“At the end of the day, what we’re really talking about is… transparency and accountability on the issue of people coming into our city for paid signature gathering,” O’Neill said. “The only additional burden to them will be pressing the copy button once and sending it to our clerk. That’s it.”

State code already requires them to create the certificates, O’Neill said.

“I think paid signature gatherers likely know the rules, they should be trained and they should fill out the form for the state,” Muldoon said. “I think it’s good that they know that if they come to Newport Beach, they’re welcome, but they should follow the law.”

He would expect that any of the 50 or so residents whose signatures were fraudulently included would be upset that their rights were violated. Every citizen’s vote should count, he said.

“It is simply our intent to protect the voter integrity here in Newport Beach,” Muldoon said.

On the other side of the argument, Dixon and Herdman questioned the need for reiterating what state law already requires.

Dixon said she’s not convinced the city needs its own amendment, “as mild as you want to characterize it,” to a state election code that already applies to all cities and municipalities in California.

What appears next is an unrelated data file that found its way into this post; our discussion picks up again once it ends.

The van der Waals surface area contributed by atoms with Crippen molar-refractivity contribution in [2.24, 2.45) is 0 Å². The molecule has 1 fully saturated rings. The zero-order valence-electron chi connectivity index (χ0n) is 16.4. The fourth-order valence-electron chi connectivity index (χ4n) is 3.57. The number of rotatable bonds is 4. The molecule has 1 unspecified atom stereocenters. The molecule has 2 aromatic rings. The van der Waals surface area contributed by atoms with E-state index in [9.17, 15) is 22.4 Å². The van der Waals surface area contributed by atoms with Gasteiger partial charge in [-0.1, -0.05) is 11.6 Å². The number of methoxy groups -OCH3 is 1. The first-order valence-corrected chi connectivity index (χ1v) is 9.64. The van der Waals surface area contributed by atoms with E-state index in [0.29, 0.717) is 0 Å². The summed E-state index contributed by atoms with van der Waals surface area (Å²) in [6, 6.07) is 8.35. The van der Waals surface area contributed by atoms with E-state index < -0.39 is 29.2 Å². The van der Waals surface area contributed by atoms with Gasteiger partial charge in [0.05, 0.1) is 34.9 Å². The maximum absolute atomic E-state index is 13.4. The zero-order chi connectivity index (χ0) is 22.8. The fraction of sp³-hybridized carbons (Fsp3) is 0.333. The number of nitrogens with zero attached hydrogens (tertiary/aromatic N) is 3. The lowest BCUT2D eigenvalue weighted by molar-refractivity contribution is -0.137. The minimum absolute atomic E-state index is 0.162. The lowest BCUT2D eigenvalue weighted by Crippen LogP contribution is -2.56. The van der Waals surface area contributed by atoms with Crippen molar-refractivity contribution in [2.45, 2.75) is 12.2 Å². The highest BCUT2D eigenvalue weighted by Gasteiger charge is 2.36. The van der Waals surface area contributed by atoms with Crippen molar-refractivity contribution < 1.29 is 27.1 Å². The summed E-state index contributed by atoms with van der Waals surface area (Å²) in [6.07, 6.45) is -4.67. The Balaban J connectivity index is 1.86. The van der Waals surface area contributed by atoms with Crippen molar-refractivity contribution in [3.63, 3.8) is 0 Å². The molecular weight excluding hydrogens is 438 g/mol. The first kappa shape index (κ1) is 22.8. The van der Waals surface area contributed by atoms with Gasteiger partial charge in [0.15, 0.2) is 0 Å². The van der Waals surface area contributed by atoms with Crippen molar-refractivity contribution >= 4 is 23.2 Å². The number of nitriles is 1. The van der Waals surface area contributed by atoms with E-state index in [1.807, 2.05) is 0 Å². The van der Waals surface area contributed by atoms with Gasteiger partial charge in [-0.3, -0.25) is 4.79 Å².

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Newport Beach City Hall
— Photo by Sara Hall ©

“Since when does the city of Newport Beach have to embellish state law to do what the state law is already doing and the [OC] District Attorney is already prosecuting violations of that state law?” Dixon asked.

The law is already established and people knowingly break laws all the time, Herdman commented.

“How is adding this additional layer of bureaucracy and requirements going to prevent this from happening again?” Herdman asked. “It’s almost a rhetorical question.”

If someone wants to forge signatures, they’re going to do it, no matter what the city code, or state law for that matter, says, Herdman noted.

“No matter how many layers we add to it or requirements we add to it,” he said.

Before making a change, Dixon would like to see data that the state code hasn’t served well or that there have been numerous violations, therefore justifying the city embarking on changing their own municipal code.

Dixon also mentioned concern about not hearing any information about the city’s investigation before last Tuesday’s meeting.

She doesn’t know the details of the city’s own investigation, including how much time or money was spent on it, Dixon pointed out.